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JMIR Aging

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Published on 07.05.18 in Vol 1, No 1 (2018): Jan-Jun

Preprints (earlier versions) of this paper are available at http://preprints.jmir.org/preprint/9216, first published Oct 18, 2017.

This paper is in the following e-collection/theme issue:

    Original Paper

    A Tool That Assesses the Evidence, Transparency, and Usability of Online Health Information: Development and Reliability Assessment

    1The National Collaborating Centre for Methods and Tools, School of Nursing, McMaster University, Hamilton, ON, Canada

    2Health Evidence™, School of Nursing, McMaster University, Hamilton, ON, Canada

    3Institute of Health Policy, Management, and Evaluation, University of Toronto, Toronto, ON, Canada

    4Division of e-Learning Innovation, McMaster University, Hamilton, ON, Canada

    Corresponding Author:

    Maureen Dobbins, RN, PhD

    The National Collaborating Centre for Methods and Tools

    School of Nursing

    McMaster University

    Suite 210A

    175 Longwood Road South

    Hamilton, ON, L8P0A1

    Canada

    Phone: 1 905 525 9140 ext 20455

    Fax:1 905 529 4184

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    ABSTRACT

    Background: The internet is commonly used by older adults to obtain health information and this trend has markedly increased in the past decade. However, studies illustrate that much of the available online health information is not informed by good quality evidence, developed in a transparent way, or easy to use. Furthermore, studies highlight that the general public lacks the skills necessary to distinguish between online products that are credible and trustworthy and those that are not. A number of tools have been developed to assess the evidence, transparency, and usability of online health information; however, many have not been assessed for reliability or ease of use.

    Objective: The first objective of this study was to determine if a tool assessing the evidence, transparency, and usability of online health information exists that is easy and quick to use and has good reliability. No such tool was identified, so the second objective was to develop such a tool and assess it for reliability when used to assess online health information on topics of relevant to optimal aging.

    Methods: An electronic database search was conducted between 2002 and 2012 to identify published papers describing tools that assessed the evidence, transparency, and usability of online health information. Papers were retained if the tool described was assessed for reliability, assessed the quality of evidence used to create online health information, and was quick and easy to use. When no one tool met expectations, a new instrument was developed and tested for reliability. Reliability between two raters was assessed using the intraclass correlation coefficient (ICC) for each item at two time points. SPSS Statistics 22 software was used for statistical analyses and a one-way random effects model was used to report the results. The overall ICC was assessed for the instrument as a whole in July 2015. The threshold for retaining items was ICC>0.60 (ie, “good” reliability).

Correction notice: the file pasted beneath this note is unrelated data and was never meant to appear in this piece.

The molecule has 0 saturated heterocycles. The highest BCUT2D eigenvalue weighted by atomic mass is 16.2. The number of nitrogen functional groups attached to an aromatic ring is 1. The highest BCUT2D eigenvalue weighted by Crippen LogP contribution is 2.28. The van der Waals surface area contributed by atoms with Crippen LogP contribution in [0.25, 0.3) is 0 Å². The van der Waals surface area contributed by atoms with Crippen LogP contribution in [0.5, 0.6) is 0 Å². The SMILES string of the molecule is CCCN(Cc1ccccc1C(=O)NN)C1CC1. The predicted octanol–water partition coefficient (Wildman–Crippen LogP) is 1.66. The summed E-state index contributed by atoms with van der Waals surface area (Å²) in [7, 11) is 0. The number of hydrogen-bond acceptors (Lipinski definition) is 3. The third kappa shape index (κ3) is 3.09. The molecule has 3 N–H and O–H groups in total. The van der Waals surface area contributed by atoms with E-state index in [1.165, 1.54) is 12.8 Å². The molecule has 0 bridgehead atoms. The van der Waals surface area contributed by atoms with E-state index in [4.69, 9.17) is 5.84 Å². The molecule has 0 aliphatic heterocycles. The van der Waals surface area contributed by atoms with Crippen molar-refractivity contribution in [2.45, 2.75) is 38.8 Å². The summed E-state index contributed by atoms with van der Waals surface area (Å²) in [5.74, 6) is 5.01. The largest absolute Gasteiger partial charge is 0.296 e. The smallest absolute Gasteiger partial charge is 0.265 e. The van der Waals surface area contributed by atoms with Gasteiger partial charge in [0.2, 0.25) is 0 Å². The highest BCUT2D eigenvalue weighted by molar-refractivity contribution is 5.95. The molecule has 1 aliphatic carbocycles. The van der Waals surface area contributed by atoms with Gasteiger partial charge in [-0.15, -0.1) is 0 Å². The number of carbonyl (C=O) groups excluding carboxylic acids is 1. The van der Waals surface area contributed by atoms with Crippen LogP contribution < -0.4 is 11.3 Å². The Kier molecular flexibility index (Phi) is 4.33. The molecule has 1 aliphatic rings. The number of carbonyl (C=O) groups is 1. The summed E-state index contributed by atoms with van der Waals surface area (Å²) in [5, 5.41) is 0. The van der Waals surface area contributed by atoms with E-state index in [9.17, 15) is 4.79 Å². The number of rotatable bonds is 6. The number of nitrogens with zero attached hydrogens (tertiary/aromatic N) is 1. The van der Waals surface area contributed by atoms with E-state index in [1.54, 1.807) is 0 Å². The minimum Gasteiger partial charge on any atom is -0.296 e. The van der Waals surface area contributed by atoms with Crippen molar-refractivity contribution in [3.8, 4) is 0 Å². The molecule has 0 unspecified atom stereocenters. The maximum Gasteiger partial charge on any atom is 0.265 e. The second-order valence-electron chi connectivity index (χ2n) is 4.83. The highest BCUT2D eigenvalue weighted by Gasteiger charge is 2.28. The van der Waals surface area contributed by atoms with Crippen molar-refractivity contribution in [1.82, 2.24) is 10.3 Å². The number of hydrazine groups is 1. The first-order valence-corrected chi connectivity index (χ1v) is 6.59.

Results: All tools identified that evaluated online health information were either too complex, took a long time to complete, had poor reliability, or had not undergone reliability assessment. A new instrument was developed and assessed for reliability in April 2014. Three items had an ICC<0.60 (ie, “good” reliability). One of these items was removed (“minimal scrolling”) and two were retained but reworded for clarity. Four new items were added that assessed the level of research evidence that informed the online health information and the tool was retested in July 2015. The total ICC score showed excellent agreement with both single measures (ICC=0.988; CI 0.982–0.992) and average measures (ICC=0.994; CI 0.991–0.996).

    Conclusions: The results of this study suggest that this new tool is reliable for assessing the evidence, transparency, and usability of online health information that is relevant to optimal aging.

    JMIR Aging 2018;1(1):e3

    doi:10.2196/aging.9216

    KEYWORDS



    Introduction

    Many people increasingly turn to the internet as a source of information, motivation, and support for healthy living and management of common health conditions [1,2], including many older adults (those 60 years or older) [3]. At least half of the older adults who use the internet search for online medical or health-related information [4], and many of those who do not use the internet themselves have friends, family, and informal caregivers who seek online information on their behalf [2,5]. The availability of online health information has been shown to aid self-management of health conditions, particularly if the information can be tailored to the patient’s needs and/or paired with support [6-8].